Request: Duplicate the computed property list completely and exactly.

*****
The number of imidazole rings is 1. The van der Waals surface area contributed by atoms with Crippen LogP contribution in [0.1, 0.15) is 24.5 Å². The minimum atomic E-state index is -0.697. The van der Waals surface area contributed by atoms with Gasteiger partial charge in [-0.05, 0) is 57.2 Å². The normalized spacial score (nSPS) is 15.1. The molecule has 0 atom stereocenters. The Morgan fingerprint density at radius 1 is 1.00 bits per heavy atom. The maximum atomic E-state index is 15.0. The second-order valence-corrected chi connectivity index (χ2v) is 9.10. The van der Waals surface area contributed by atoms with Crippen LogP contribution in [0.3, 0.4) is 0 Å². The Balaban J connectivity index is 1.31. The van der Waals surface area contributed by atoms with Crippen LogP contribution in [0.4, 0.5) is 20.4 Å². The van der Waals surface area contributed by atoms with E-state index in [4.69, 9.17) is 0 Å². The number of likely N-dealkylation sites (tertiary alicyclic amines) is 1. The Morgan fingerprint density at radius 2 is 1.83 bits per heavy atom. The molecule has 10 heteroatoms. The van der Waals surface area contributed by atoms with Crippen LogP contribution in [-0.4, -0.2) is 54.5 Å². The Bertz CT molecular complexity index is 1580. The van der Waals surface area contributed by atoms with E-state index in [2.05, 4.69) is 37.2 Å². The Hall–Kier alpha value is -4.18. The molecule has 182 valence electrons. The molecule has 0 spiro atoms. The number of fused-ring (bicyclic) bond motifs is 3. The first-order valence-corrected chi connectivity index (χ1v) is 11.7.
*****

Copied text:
The number of imidazole rings is 1. The van der Waals surface area contributed by atoms with Crippen LogP contribution in [0.1, 0.15) is 24.5 Å². The minimum atomic E-state index is -0.697. The van der Waals surface area contributed by atoms with Gasteiger partial charge in [-0.05, 0) is 57.2 Å². The normalized spacial score (nSPS) is 15.1. The molecule has 0 atom stereocenters. The Morgan fingerprint density at radius 1 is 1.00 bits per heavy atom. The maximum atomic E-state index is 15.0. The second-order valence-corrected chi connectivity index (χ2v) is 9.10. The van der Waals surface area contributed by atoms with Crippen LogP contribution in [0.3, 0.4) is 0 Å². The Balaban J connectivity index is 1.31. The van der Waals surface area contributed by atoms with Crippen LogP contribution in [0.4, 0.5) is 20.4 Å². The van der Waals surface area contributed by atoms with E-state index in [4.69, 9.17) is 0 Å². The number of likely N-dealkylation sites (tertiary alicyclic amines) is 1. The Morgan fingerprint density at radius 2 is 1.83 bits per heavy atom. The molecule has 10 heteroatoms. The van der Waals surface area contributed by atoms with Crippen LogP contribution in [-0.4, -0.2) is 54.5 Å². The Bertz CT molecular complexity index is 1580. The van der Waals surface area contributed by atoms with E-state index in [2.05, 4.69) is 37.2 Å². The Hall–Kier alpha value is -4.18. The molecule has 182 valence electrons. The molecule has 0 spiro atoms. The number of fused-ring (bicyclic) bond motifs is 3. The first-order valence-corrected chi connectivity index (χ1v) is 11.7.